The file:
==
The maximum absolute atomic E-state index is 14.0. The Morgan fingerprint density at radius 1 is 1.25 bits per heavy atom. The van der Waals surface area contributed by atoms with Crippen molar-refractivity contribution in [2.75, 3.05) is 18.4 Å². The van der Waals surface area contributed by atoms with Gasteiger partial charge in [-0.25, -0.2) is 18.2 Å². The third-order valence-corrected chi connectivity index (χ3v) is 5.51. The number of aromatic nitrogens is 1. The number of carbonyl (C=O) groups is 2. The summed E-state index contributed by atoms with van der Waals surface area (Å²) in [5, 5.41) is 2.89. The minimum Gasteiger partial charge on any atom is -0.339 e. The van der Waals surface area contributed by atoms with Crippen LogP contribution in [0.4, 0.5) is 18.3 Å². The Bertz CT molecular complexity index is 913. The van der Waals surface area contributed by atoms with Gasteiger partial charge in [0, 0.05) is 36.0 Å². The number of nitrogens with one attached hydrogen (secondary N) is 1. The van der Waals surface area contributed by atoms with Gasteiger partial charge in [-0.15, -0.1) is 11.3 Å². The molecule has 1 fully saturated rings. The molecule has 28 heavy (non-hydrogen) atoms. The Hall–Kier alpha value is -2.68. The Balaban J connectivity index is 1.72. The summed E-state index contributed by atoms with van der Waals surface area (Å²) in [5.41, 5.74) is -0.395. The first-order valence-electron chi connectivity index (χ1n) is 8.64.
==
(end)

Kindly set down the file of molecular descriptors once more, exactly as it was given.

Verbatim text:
The maximum absolute atomic E-state index is 14.0. The Morgan fingerprint density at radius 1 is 1.25 bits per heavy atom. The van der Waals surface area contributed by atoms with Crippen molar-refractivity contribution in [2.75, 3.05) is 18.4 Å². The van der Waals surface area contributed by atoms with Gasteiger partial charge in [-0.25, -0.2) is 18.2 Å². The third-order valence-corrected chi connectivity index (χ3v) is 5.51. The number of aromatic nitrogens is 1. The number of carbonyl (C=O) groups is 2. The summed E-state index contributed by atoms with van der Waals surface area (Å²) in [5, 5.41) is 2.89. The minimum Gasteiger partial charge on any atom is -0.339 e. The van der Waals surface area contributed by atoms with Crippen LogP contribution in [0.4, 0.5) is 18.3 Å². The Bertz CT molecular complexity index is 913. The van der Waals surface area contributed by atoms with Gasteiger partial charge in [0, 0.05) is 36.0 Å². The number of nitrogens with one attached hydrogen (secondary N) is 1. The van der Waals surface area contributed by atoms with Gasteiger partial charge in [-0.15, -0.1) is 11.3 Å². The molecule has 1 fully saturated rings. The molecule has 28 heavy (non-hydrogen) atoms. The Hall–Kier alpha value is -2.68. The Balaban J connectivity index is 1.72. The summed E-state index contributed by atoms with van der Waals surface area (Å²) in [5.41, 5.74) is -0.395. The first-order valence-electron chi connectivity index (χ1n) is 8.64.